The bottom line is that the top 1% of the population controls a full 34.7% of the wealth in this country, and the top 20% controls a full 85.1% of that wealth, leaving only 14.9% of the wealth for 80% of the population. That’s less than one sixth of the wealth being owned by a full four-fifths of our population. Surely this is an enormous inequality of wealth by any reckoning.
The other characteristic of plutocracy is low social mobility. Arguably, we don’t have that in America. Anybody can become fantastically rich without starting that way, the tale goes, and that’s at least facially true. There are no institutional barriers to the child of a homeless migrant laborer becoming president of the United States, or CEO of the country’s largest corporation. We don’t have a caste system, in other words, in which citizens are formally prohibited from being mobile outside of their particular classes. However, the story really isn’t that simple.
The absence of formal, institutions prohibitions on social mobility does not make a society highly mobile; it merely indicates the absence of one means of preventing that social mobility. There are others, of course, some of which are mostly invisible. Tom Hertz of American University has published a lengthy report detailing the state of social mobility in America, and his results may be surprising to those wedded to the standard story we’ve heard so long that in America, all you need to succeed is hard work. You need, as it turns out, a bit more than that.
- Low-income children have only a 1% chance of becoming one of the wealthiest 5% of society.
- Middle-class children (by which I mean here “children born in the middle quintile of parental family income”) have only 1.8% chance of becoming one of the wealthiest 5% of society.
- “By international standards, the United States has an unusually low level of intergenerational mobility: our parents’ income is highly predictive of our incomes as adults. Intergenerational mobility in the United States is lower than in France, Germany, Sweden, Canada, Finland, Norway and Denmark. Among high-income countries for which comparable estimates are available, only the United Kingdom had a lower rate of mobility than the United States.”
- The middle classes are less secure in their income, and getting less secure in it over time, as opposed to the upper classes, who are more secure in their incomes, and are getting more secure in it over time.
In other words, the United States is not particularly socially mobile, at least not as much as we think we are.
Is high social mobility even a good thing? Arguably not; however, its presence in a society in conjunction with a high inequality of wealth is a strong indicator that we’re living in a plutocracy.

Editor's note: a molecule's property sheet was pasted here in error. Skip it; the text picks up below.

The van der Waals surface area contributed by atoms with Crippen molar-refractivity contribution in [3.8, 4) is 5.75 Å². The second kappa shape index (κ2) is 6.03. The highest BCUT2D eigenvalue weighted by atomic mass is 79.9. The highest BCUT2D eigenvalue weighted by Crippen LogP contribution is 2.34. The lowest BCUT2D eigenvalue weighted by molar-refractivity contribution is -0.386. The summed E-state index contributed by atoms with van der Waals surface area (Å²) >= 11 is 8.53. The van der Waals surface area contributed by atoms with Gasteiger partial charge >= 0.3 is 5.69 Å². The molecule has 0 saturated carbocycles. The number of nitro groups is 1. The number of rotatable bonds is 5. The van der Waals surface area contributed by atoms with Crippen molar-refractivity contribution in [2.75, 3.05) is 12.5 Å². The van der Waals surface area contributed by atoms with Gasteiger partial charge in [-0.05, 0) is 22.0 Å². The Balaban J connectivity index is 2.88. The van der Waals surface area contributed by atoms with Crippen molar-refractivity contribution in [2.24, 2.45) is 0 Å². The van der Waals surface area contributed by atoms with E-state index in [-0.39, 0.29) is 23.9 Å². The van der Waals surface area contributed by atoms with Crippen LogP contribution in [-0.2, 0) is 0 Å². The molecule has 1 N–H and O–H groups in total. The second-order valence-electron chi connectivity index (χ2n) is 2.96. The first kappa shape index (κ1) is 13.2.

So we live in a plutocracy; what does this mean? It means that the people who make the decisions are, to an overwhelming extent, the people who have money. Lots of money. We can see clear evidence of this in the sorts of laws that they end of passing. The financial bailouts are the most obvious example; twenty-three trillion dollars to ensure that the wealthy bankers and speculators are kept safe, because they’re “too big to fail,” a cost which must be born by the public even while their own private interests get the benefit. If there were any doubt that the bailouts were largely motivated by the private interests of the plutocrats, all such doubt should be gone by now.
These, of course, are merely legislators; what about the so-called regulators, who hold much of the real power in the nation? The situation there is, if possible, even more dire. The regulators of our industries are literally in the pockets of those industries, a phenomenon that is well-known in political circles and called “industry capture.” Of course, despite it being well-known nothing is ever done about it because the situation is extremely helpful to the plutocracy. Two great examples will suffice to demonstrate this condition of our regulators, the Department of Agriculture and the Department of the Treasury.
The Department of Agriculture is put in place to regulate, as the name implies, agriculture throughout our nation. As such, it’s supposed to regulate all of agriculture, from the largest of factory farms to the smallest family one. However, family farms have only a little money, while factory farms have a lot of it, and as such the Department of Agriculture ends up regulating family farms right out of business and factory farms into ever-increasing piles of new wealth.